What are heat pipes?

 What are Heat Pipes and What Makes Them Beneficial for Cooling Electronics?

Heat pipes move10 W/cm2 to 20 KW/cm2 of heat at high speed to enhance your heatsink performance.

Los Alamos National Laboratory tested the first heat pipe in 1963. Engineers design heat pipes for laptop computers, military, telecom, medical devices, and LED applications, among other things. Figure 1 depicts the working of a heat pipe:

heat pipe

Heat pipes move10 W/cm2 to 20 KW/cm2 of heat at high speed to enhance your heatsink performance.

The evaporator, adiabatic, and condenser are the three portions of a heat pipe.

The evaporator, adiabatic, and condenser are the three portions of a heat pipe. Wick travels inside the tube with a few drops of purified water. When the fluid inside the evaporator portion (L) is exposed to a heat source, it vaporizes, and the pressure in that area rises. The higher pressure allows the vapor to travel quickly toward the heat pipe’s condenser section (L ). By transferring the latent heat of vaporization to the condenser, the vapor in the condenser section loses heat to the inbuilt heat sink and is transformed back to liquid. The liquid is then pushed back to the evaporator by capillary action in the wick. The temperature differential in the center segment of the heat pipe (La), the adiabatic region, is relatively modest.

The wick’s capillary pressure must be greater than the pressure differential between the vapor and the liquid at the evaporator for the capillary force to push the vapor. As a result, there is less wick pumping and less heat transfer. Thus, the heat pipe determines the quantity of heat transmission reduction in question.

The following are the components of a typical heat pipe:

  1. a metal pipe Aluminum, copper, or stainless steel can all be used. However, to avoid chemical reactions like oxidation, it must be compatible with the working fluid.
  2. Working fluidly To date, a variety of fluids have been used. Methane, water, ammonia, and sodium are among them. The operational temperature range also influences fluid selection.

Wick The wick structure is available in a variety of shapes and materials. The profiles of popular wick types are shown in Figure 3: axial groove, fine fiber, screen mesh, and sintering. Each wick has its personality. The axial groove, for example, has strong conductivity, low heat resistance, and poor flow against gravity. On the other hand, a sintering wick has a good flow in the opposite direction of gravity but has high heat resistance.  The are several reasons the maximum heat transfer rate from a heat pipe is limited.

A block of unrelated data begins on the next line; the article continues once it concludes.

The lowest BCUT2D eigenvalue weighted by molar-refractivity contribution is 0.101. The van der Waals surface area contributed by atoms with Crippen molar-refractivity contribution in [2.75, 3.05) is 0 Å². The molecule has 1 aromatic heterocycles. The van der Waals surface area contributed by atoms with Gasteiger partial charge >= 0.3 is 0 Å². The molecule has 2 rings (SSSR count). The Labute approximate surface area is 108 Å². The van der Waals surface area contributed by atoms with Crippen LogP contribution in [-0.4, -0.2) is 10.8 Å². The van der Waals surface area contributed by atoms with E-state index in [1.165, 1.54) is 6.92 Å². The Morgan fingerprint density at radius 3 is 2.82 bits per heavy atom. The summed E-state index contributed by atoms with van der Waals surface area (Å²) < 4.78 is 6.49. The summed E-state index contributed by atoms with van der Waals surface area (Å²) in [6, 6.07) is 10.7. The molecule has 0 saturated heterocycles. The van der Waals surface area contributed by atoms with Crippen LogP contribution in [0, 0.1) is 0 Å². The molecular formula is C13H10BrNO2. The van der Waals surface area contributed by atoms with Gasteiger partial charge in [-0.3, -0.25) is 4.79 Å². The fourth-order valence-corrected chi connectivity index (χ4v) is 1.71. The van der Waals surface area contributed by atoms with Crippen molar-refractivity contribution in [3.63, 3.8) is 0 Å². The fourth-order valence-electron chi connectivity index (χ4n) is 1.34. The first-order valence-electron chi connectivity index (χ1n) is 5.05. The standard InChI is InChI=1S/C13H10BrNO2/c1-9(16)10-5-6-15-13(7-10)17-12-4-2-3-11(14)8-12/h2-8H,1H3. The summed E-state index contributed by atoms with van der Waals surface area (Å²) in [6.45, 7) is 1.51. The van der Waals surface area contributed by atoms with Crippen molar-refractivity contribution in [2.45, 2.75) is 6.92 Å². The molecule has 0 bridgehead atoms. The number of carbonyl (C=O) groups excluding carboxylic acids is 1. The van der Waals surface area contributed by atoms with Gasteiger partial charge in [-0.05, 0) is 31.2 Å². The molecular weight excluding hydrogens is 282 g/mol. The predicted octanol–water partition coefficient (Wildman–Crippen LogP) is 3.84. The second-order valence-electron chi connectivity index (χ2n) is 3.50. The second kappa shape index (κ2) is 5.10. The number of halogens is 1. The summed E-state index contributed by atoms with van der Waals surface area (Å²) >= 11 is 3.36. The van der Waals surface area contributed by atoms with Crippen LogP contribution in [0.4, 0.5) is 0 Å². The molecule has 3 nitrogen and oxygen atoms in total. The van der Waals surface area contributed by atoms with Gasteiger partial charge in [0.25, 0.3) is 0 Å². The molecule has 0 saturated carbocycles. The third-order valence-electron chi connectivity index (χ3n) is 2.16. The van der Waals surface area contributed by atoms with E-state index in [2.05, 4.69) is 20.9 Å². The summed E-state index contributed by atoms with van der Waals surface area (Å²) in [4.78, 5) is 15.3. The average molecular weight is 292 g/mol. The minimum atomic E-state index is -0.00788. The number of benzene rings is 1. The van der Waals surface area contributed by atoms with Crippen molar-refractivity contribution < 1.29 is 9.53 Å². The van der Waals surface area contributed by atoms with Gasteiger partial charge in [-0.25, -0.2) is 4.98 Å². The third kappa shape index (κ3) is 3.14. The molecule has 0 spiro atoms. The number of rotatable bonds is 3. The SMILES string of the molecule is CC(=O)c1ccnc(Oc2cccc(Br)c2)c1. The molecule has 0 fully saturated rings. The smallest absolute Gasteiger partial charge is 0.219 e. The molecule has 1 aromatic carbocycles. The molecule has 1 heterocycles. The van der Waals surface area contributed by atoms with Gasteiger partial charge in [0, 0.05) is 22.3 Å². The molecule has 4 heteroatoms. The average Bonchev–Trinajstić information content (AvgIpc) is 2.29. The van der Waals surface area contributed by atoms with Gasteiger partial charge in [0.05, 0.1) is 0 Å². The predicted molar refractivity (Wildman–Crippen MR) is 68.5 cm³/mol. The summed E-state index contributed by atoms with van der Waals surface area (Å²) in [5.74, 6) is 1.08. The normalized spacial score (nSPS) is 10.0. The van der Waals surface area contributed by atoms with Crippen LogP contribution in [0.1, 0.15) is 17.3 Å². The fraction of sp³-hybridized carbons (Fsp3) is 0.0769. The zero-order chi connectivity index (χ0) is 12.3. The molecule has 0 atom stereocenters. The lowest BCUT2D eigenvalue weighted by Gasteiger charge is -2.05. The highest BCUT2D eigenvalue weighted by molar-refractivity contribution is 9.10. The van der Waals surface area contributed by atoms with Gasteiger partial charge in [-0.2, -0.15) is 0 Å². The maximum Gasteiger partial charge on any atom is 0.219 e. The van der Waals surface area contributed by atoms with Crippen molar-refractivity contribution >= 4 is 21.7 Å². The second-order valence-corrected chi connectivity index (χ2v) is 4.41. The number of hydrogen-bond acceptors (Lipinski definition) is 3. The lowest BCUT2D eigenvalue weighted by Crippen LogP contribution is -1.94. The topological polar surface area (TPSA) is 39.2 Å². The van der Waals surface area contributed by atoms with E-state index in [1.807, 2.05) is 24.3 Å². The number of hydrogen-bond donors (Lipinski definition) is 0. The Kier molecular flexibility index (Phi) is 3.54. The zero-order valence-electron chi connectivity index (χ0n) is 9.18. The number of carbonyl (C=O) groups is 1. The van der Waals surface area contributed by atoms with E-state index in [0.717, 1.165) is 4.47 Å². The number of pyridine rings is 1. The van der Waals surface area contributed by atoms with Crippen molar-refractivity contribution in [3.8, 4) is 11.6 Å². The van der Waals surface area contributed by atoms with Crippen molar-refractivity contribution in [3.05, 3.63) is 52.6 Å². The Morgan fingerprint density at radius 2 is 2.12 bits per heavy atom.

The following are the categories:

  1. Limit of the capillaries The pumping movement of the wick restricts heat transfer.
  2. Maximum sonic volume When the vapor exceeds the speed of sound, the only way to enhance the heat transfer rate is to raise the evaporator temperature.
  3. High heat fluxes can cause boiling point restriction. Dry out.
  4. Maximum entrainment The return of the liquid to the condense can be hampered by high-speed vapor.


The effective thermal conductivity of a heat pipe

is substantially higher than that of a suitable metal conductor like copper.  Both pipes started at a temperature of 20°C. In around 25 seconds, the heat pipe temperature approaches the water temperature; however, the copper rod temperature only reaches 30°C after 200 seconds. Cooling Source can secure the Heatpipe in place with solder or epoxy material. Consequently, it may reduce the heat pipe’s effective thermal conductivity due to the additional thermal resistances introduced by the bonding. A rule of thumb regarding a heat pip’s effective thermal conductivity

There are a variety of heat pipe designs available.

The most typical is round or flat. Heat move easy from point A to point B with a round heatpipe. CSI’s design Heat pipes assemblies for electronic components in closed space, such as in a laptop. Cooling Source engineers design Heatpipe assemblies to move the heat of the source to a cooler area of the system.  Figure 6 depicts some of the most popular circular heat pipes on the market.

The notion of flat heat pipes (vapor chambers) is the same as that of round heat pipes. However, when the heat source is significantly smaller than the heat sink base, a flat heat pipe can be embedded in the base or attached to the base to distribute the heat more equally on the heat sink base.

A vapor chamber may help reduce spreading resistance, but it may not perform as well as a plate built of a high conductor, such as diamond. The thickness of the base plate is a deciding element. Figure 9 demonstrates the spreading resistance of several materials on an 80 x 80 x 5 mm base plate with a 10 x 10 mm heat source. The spreading resistance of the vapor chamber is better than copper but lower than diamond. The diamond’s cost, on the other hand, may not justify its use.

In the field of thermal management, heat pipes play a critical function. They will continue to be a vital feature of some new thermal systems, with predicted lifespans of 129,000-260,000 hours (as claimed by their manufacturers).  Cooling Source tests every Heat pipe when we receive them. After the heatsink assembly is complete, we test once again the heat pipes to ensure good performance.


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